Contrasting targets, language, techniques, skill and modes of violence between Al-Qatala militants and ‘Western’-aligned combatants in Modern Warfare additional entrenches a ‘Clash of Civilisations’ (Huntington, 1993) understanding within the ‘Western’ imaginary. Whilst ‘Islamic terrorism’ is depicted as inherently irrational, brutal and evil, the violence of the US and UK militaries is put ahead as mandatory and ‘Just’.

A digital manifestation of the ‘new terrorism’ thesis, widespread in mainstream ‘Western’ political and media discourse, the Al-Qatala fighters of Modern Warfare are motivated by “hatred, fanaticism and extremism rather than political ideology” (Jackson, 2007:408). As with the development of the goals of Al-Qaeda and different militant ‘Islamic’ organisations working within the ‘Middle East’, the antagonists of Al-Qatala make use of a “murderous and irrational” violence to “rectify humiliation” introduced on by the ‘West’, with “no possibility of negotiation, compromise or appeasement” (Jackson, 2007:409). During a raid on his underground bunker the aptly named, shadowy chief of Al-Qatala, ‘the Wolf’, declares, “to wage war without sympathy, that is the only way to become a true soldier” and “to shed blood in revenge is always a victory”. Never are the advanced theological, social, financial and political doctrines that drive ‘Islamic terror’ organisations mentioned in Modern Warfare. Even the identify of the group, which roughly interprets to ‘The Slayers’, condenses all goals in to an overarching goal of irrational violence.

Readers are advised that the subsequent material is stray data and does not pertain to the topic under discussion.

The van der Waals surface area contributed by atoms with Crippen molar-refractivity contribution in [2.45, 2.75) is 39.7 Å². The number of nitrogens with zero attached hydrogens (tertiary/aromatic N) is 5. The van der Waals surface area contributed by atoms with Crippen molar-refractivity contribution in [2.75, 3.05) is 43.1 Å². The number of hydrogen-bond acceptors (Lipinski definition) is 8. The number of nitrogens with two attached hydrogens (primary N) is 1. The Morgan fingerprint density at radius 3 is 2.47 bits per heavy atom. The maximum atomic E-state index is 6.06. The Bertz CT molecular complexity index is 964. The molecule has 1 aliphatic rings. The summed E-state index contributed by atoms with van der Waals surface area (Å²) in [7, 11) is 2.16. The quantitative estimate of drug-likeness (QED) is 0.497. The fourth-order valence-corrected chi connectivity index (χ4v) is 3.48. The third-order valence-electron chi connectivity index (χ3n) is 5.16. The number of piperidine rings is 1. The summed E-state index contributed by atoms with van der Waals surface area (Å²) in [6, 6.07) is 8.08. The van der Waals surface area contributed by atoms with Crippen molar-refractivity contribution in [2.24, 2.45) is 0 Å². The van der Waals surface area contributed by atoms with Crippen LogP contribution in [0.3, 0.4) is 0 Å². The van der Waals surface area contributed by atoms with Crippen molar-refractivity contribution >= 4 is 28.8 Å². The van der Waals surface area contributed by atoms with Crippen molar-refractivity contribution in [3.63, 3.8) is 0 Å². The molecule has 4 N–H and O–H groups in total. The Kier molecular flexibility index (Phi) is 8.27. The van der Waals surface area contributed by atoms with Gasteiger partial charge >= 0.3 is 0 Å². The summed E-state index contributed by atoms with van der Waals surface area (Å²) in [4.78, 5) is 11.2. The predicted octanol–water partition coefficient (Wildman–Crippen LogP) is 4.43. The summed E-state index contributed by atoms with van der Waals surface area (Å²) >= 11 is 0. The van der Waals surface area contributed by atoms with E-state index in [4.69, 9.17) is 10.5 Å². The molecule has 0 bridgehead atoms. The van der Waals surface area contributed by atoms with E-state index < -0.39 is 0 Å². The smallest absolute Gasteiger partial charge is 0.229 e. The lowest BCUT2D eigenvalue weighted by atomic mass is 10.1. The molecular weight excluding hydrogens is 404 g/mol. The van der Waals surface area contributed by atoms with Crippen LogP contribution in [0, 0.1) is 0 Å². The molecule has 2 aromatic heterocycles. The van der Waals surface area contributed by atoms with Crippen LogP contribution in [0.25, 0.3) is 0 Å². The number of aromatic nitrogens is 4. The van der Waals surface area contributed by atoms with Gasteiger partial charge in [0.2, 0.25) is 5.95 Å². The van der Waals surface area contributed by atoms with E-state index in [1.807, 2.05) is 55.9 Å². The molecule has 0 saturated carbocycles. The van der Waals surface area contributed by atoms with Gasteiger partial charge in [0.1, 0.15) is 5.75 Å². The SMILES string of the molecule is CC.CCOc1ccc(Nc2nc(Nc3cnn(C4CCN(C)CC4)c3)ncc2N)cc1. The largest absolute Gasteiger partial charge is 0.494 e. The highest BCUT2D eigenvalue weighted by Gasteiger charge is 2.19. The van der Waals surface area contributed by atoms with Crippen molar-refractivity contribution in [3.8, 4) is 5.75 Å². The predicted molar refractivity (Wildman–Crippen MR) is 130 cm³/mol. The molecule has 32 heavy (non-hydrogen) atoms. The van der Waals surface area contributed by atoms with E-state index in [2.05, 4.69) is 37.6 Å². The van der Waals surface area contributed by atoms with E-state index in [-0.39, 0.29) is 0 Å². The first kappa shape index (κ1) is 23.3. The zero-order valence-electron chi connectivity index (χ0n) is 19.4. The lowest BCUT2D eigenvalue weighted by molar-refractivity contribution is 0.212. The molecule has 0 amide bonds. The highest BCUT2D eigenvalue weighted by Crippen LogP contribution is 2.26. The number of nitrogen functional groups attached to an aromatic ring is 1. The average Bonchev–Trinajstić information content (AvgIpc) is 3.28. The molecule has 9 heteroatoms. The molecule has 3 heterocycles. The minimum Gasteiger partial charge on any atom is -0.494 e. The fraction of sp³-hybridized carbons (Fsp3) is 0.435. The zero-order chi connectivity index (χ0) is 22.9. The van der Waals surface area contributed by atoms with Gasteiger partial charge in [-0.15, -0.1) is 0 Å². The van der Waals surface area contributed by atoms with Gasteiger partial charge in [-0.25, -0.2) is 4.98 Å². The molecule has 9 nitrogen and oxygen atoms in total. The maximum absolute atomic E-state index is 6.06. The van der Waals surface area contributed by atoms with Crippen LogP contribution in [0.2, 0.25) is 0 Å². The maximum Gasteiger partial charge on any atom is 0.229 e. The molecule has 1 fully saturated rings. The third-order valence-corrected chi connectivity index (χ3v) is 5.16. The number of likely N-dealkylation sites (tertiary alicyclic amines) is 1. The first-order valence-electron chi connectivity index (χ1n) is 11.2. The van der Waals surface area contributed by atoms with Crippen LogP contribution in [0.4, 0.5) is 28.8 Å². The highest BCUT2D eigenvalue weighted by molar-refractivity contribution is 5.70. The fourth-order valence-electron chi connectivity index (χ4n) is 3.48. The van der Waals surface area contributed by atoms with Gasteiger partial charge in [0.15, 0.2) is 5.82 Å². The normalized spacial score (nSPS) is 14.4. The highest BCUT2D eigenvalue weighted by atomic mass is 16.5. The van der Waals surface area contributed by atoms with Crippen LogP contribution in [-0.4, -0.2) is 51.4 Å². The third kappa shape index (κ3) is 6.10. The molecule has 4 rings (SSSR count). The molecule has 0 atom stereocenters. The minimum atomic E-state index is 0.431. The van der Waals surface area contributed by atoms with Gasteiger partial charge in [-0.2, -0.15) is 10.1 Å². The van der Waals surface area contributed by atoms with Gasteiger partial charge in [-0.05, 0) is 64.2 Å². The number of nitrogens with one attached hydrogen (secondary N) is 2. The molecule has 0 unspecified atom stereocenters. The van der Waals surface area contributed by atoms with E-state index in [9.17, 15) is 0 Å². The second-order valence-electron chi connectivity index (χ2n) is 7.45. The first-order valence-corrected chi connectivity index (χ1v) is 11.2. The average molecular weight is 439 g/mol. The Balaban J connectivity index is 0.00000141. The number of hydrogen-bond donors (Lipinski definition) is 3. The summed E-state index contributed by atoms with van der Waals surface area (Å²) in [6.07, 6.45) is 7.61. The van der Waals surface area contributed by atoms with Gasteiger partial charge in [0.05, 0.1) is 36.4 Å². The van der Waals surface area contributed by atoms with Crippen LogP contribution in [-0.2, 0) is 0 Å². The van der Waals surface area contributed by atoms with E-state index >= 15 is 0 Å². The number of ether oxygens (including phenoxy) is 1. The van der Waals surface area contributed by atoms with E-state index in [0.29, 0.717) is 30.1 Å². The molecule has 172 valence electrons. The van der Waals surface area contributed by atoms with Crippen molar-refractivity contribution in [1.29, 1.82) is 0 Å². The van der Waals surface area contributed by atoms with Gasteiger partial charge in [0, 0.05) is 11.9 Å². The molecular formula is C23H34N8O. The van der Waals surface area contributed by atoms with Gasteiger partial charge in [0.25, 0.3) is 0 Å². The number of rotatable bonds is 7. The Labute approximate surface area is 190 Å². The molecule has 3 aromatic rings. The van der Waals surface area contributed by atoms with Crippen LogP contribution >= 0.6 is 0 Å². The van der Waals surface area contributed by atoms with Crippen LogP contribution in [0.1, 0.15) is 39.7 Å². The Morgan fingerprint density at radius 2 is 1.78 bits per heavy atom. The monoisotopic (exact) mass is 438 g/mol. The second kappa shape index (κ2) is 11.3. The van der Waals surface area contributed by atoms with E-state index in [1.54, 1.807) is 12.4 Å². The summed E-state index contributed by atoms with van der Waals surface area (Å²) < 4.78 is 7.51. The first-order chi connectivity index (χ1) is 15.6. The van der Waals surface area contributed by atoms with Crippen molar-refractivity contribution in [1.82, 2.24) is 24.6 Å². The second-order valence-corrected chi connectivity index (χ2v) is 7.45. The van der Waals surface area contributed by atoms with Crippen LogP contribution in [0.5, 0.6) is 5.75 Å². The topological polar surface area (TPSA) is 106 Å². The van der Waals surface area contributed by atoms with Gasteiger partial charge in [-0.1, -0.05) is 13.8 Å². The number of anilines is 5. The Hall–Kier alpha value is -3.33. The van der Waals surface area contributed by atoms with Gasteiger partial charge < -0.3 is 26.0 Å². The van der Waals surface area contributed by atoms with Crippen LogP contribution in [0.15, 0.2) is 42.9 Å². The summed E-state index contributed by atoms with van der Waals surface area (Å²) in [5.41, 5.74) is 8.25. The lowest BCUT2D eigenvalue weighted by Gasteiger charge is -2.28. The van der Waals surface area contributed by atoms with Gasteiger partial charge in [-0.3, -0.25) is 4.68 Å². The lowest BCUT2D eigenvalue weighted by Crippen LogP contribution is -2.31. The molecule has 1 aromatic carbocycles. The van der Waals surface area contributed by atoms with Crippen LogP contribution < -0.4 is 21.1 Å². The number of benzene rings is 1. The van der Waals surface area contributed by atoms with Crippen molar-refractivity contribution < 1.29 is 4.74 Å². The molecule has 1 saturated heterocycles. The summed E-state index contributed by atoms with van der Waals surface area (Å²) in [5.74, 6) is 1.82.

In distinction to the slender and villainous targets of Al-Qatala, is the ‘Just’ rationale of the UK and US militaries for battle. Siding with the ULF, labelled ‘freedom fighters’ moderately than ‘terrorists’, ‘Western’-aligned troopers in Modern Warfare search solely to ‘liberate’ Urzikstan from the risk posed by Russian forces and Al-Qatala. No wider geopolitical motivations for intervention are raised, suggesting ‘Western’ navy presence within the ‘Middle East’ is an inherently altruistic enterprise that may unquestionably convey advantages to the occupied territory and its inhabitants, moderately than for positive factors in international energy and the management of sources (Khalili, 2011)(Hinnebusch, 2007).

Language additionally serves a dichotomous goal in Modern Warfare. Al-Qatala militants persistently use spiritual, violent and casual speech throughout fight, imparting a notion of disorganisation and irrationality. Invoking Allah while spraying bullets from an AK-47, the ‘terrorists’ tie a particularly ‘Islamic’ religiosity to their violence and appear pushed by irrationality – religion, emotion and evil – moderately than sensibility. Again, reinforcing Orientalist conceptions of ‘Islamic terrorists’ and ‘Middle Eastern’ individuals.